According to Ukrainian Economy Minister Yulia Svyrydenko, Ukraine has lost 564.9 billion US dollars. Around 119 billion is related to infrastructural damage. If Ukraine wins the war, it will struggle to bring back its citizens who have fled abroad, as the effort and funds needed to rebuild will be extensive. For now, the destruction of the Ukrainian economy and its infrastructure is how Russia aims to bring Ukraine to its knees. As NATO and the West balances humanitarian and military efforts on the border between the European Union and Ukraine, the country still needs even more help. If the situation deteriorates, Ukraine be forced to turn to the invading power for support (such as food, medicine, water, etc.). While its infrastructure continues to be impacted and the economic toll climbs, the need for immediate assistance will continue to grow. The West will continue to provide what it can. At some point, however, the need will become great enough that Ukraine may be forced to ask Russia for help or concede to further Russian demands.

Ukraine is bilingual. Ukraine is inherently multicultural, with several minorities and nationalities counted among its population. It is not simply another limb of Russia, although such are their claims. Of course, Ukraine’s history is intrinsically connected with Russian and wider Slavic history. However, the realities of the Russian Empire and Soviet Union are now long gone. Ukraine had a difficult start in the 1990s and struggled to gain its footing as an independent country. However, it has now found its voice and a balance. Ultimately, it has found its place in the world. It lies between the East and West, but it is its own country and has its own destiny. The West should pay attention before this destiny is forcibly rewritten by the invader.

As Russia shifts its gaze from Kyiv to Mariupol, the international community must not lose sight of the continuing situation across the country. The long-term, and history’s tendency to repeat itself, must be remembered. Once moved, the new position of a border does not have to be permanent. What happened before in history can happen again. If the world does not pay attention to Ukraine, and this forced rewriting of its future, the situation in the country and Europe may get even worse.

And eventually, it might cross Ukraine’s borders.

Recommendations

Sexual abuse during occupation occurs because the occupier believes they will not be stopped, that no one will help the occupied people, and that an escalation of violence will not be prevented. Rape during conflict maybe an unwritten exercise of power willingly executed at the tactical level by the occupying force, with the focus of achieving a strategic goal. Overcome with fear and deprived of their dignity, the citizens now under occupation must obey the new authority to stay alive. To do this, a person must forfeit their dignity and will. They must also adjust to the evolving situation in spite of their preferences and choice. Forced obedience produces a new society. The use of rape as a weapon plays a key role in constructing the future of the area’s new society.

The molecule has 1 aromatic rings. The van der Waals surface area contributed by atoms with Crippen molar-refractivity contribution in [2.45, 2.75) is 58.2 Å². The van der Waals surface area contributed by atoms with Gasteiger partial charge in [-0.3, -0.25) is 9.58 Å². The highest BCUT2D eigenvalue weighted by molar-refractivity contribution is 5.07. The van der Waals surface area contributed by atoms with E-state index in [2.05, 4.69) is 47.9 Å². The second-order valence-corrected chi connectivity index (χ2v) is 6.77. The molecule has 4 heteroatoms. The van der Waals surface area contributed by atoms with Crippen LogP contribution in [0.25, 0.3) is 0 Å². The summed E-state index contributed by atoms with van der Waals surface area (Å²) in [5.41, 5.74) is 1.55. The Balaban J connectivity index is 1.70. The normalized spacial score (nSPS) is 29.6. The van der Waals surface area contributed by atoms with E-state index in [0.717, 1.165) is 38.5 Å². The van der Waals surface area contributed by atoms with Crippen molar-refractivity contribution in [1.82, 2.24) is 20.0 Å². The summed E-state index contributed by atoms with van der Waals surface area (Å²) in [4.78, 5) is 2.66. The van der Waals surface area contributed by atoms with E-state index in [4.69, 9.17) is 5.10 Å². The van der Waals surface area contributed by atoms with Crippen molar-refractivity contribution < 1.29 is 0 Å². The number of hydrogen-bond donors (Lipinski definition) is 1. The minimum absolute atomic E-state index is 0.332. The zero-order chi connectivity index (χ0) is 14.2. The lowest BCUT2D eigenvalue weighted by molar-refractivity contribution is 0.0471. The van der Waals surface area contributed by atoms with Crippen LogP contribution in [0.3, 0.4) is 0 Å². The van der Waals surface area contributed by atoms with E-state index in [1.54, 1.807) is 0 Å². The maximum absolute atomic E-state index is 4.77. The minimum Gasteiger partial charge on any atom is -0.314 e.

To avoid mass sexual abuse during occupation, this article recommends that international groups and NGOs monitor occupation situations (utilising contacts in the occupied areas), speak out formally when verified instances of state agents (i.e., military forces, encouraged or organised criminal activity, etc.) perpetuating rape occur, and issue warnings to the international community specifically stating that the risk of widespread sexual abuse is now visible. Pointed dialogue with the aggressor state should be pursued across each DIME domain, demanding security guarantees for the people (especially women) living under occupation and harsh penalties against those who act in a sexually aggressive manner. While at risk persons may not be able to be extracted from the area, the international community should work to request safety guarantees and establish a monitoring system with the consent of the invading government to maintain a presence while at the area. Battlefield rape is not collateral damage in war. It is a deliberate attempt to alter society and achieve a strategic goal.

Caroline Beshenich is currently completing her doctoral dissertation on an extra-mural basis at the Jagiellonian University’s Department of Political Philosophy in the Institute of Political Science and International Relations. Additionally, she is studying philosophy with the Pontifical University of John Paul II in Krakow. Her research interests encompass the issues of international security, anti-human trafficking, the Russia and CIS area, ethics, and finding the non-apparent connections between issues,